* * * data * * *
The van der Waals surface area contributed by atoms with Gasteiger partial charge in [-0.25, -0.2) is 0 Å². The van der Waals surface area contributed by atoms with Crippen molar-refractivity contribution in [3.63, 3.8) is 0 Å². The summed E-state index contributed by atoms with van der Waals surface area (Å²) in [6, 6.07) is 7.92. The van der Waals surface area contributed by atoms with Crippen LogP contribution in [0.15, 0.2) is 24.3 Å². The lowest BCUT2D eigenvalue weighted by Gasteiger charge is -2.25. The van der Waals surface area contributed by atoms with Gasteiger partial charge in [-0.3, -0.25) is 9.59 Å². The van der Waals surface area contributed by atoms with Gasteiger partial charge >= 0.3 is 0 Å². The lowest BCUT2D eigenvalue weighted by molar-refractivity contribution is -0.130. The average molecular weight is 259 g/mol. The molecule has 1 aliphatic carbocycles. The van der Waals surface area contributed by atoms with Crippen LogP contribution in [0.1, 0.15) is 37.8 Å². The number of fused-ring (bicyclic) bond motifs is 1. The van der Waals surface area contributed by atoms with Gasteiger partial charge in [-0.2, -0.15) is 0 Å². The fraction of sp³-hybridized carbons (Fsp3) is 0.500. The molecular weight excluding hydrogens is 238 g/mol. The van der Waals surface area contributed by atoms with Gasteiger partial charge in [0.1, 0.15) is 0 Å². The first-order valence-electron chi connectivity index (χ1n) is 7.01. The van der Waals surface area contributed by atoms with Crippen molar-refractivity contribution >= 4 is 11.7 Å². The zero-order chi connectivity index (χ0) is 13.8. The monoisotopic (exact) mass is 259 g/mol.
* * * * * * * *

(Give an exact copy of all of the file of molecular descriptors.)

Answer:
The van der Waals surface area contributed by atoms with Gasteiger partial charge in [-0.25, -0.2) is 0 Å². The van der Waals surface area contributed by atoms with Crippen molar-refractivity contribution in [3.63, 3.8) is 0 Å². The summed E-state index contributed by atoms with van der Waals surface area (Å²) in [6, 6.07) is 7.92. The van der Waals surface area contributed by atoms with Crippen LogP contribution in [0.15, 0.2) is 24.3 Å². The lowest BCUT2D eigenvalue weighted by Gasteiger charge is -2.25. The van der Waals surface area contributed by atoms with Gasteiger partial charge in [-0.3, -0.25) is 9.59 Å². The van der Waals surface area contributed by atoms with Gasteiger partial charge >= 0.3 is 0 Å². The lowest BCUT2D eigenvalue weighted by molar-refractivity contribution is -0.130. The average molecular weight is 259 g/mol. The molecule has 1 aliphatic carbocycles. The van der Waals surface area contributed by atoms with Crippen LogP contribution in [0.1, 0.15) is 37.8 Å². The number of fused-ring (bicyclic) bond motifs is 1. The van der Waals surface area contributed by atoms with Gasteiger partial charge in [-0.2, -0.15) is 0 Å². The fraction of sp³-hybridized carbons (Fsp3) is 0.500. The molecular weight excluding hydrogens is 238 g/mol. The van der Waals surface area contributed by atoms with Gasteiger partial charge in [0.1, 0.15) is 0 Å². The first-order valence-electron chi connectivity index (χ1n) is 7.01. The van der Waals surface area contributed by atoms with Crippen molar-refractivity contribution >= 4 is 11.7 Å². The zero-order chi connectivity index (χ0) is 13.8. The monoisotopic (exact) mass is 259 g/mol.